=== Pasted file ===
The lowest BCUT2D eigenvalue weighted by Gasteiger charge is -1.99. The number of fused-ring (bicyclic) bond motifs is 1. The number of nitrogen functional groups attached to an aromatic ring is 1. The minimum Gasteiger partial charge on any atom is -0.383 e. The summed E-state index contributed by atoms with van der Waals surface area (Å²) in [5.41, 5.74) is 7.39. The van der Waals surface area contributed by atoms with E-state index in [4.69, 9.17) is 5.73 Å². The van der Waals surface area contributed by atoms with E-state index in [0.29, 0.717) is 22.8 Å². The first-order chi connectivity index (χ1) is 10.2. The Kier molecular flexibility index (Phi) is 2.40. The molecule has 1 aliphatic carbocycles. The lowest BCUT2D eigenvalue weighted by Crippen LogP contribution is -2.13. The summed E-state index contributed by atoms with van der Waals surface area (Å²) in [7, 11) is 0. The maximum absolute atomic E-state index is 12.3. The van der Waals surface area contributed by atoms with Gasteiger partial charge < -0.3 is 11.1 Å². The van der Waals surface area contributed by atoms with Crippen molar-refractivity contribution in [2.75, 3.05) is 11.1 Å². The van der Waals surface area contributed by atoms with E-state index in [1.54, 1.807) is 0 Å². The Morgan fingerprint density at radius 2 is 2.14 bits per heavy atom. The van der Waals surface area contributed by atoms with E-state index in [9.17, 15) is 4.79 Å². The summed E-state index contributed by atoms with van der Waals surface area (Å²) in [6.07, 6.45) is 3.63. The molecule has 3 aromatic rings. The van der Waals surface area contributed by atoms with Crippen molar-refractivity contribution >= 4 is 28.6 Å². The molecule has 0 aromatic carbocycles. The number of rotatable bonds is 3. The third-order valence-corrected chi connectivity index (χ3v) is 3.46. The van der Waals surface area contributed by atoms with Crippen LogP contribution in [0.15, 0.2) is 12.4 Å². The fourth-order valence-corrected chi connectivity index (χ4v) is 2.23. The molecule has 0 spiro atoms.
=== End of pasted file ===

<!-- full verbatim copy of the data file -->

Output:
The lowest BCUT2D eigenvalue weighted by Gasteiger charge is -1.99. The number of fused-ring (bicyclic) bond motifs is 1. The number of nitrogen functional groups attached to an aromatic ring is 1. The minimum Gasteiger partial charge on any atom is -0.383 e. The summed E-state index contributed by atoms with van der Waals surface area (Å²) in [5.41, 5.74) is 7.39. The van der Waals surface area contributed by atoms with E-state index in [4.69, 9.17) is 5.73 Å². The van der Waals surface area contributed by atoms with E-state index in [0.29, 0.717) is 22.8 Å². The first-order chi connectivity index (χ1) is 10.2. The Kier molecular flexibility index (Phi) is 2.40. The molecule has 1 aliphatic carbocycles. The lowest BCUT2D eigenvalue weighted by Crippen LogP contribution is -2.13. The summed E-state index contributed by atoms with van der Waals surface area (Å²) in [7, 11) is 0. The maximum absolute atomic E-state index is 12.3. The van der Waals surface area contributed by atoms with Gasteiger partial charge < -0.3 is 11.1 Å². The van der Waals surface area contributed by atoms with Crippen molar-refractivity contribution in [2.75, 3.05) is 11.1 Å². The van der Waals surface area contributed by atoms with E-state index in [1.54, 1.807) is 0 Å². The Morgan fingerprint density at radius 2 is 2.14 bits per heavy atom. The van der Waals surface area contributed by atoms with E-state index in [9.17, 15) is 4.79 Å². The summed E-state index contributed by atoms with van der Waals surface area (Å²) in [6.07, 6.45) is 3.63. The molecule has 3 aromatic rings. The van der Waals surface area contributed by atoms with Crippen molar-refractivity contribution >= 4 is 28.6 Å². The molecule has 0 aromatic carbocycles. The number of rotatable bonds is 3. The third-order valence-corrected chi connectivity index (χ3v) is 3.46. The van der Waals surface area contributed by atoms with Crippen LogP contribution in [0.15, 0.2) is 12.4 Å². The fourth-order valence-corrected chi connectivity index (χ4v) is 2.23. The molecule has 0 spiro atoms.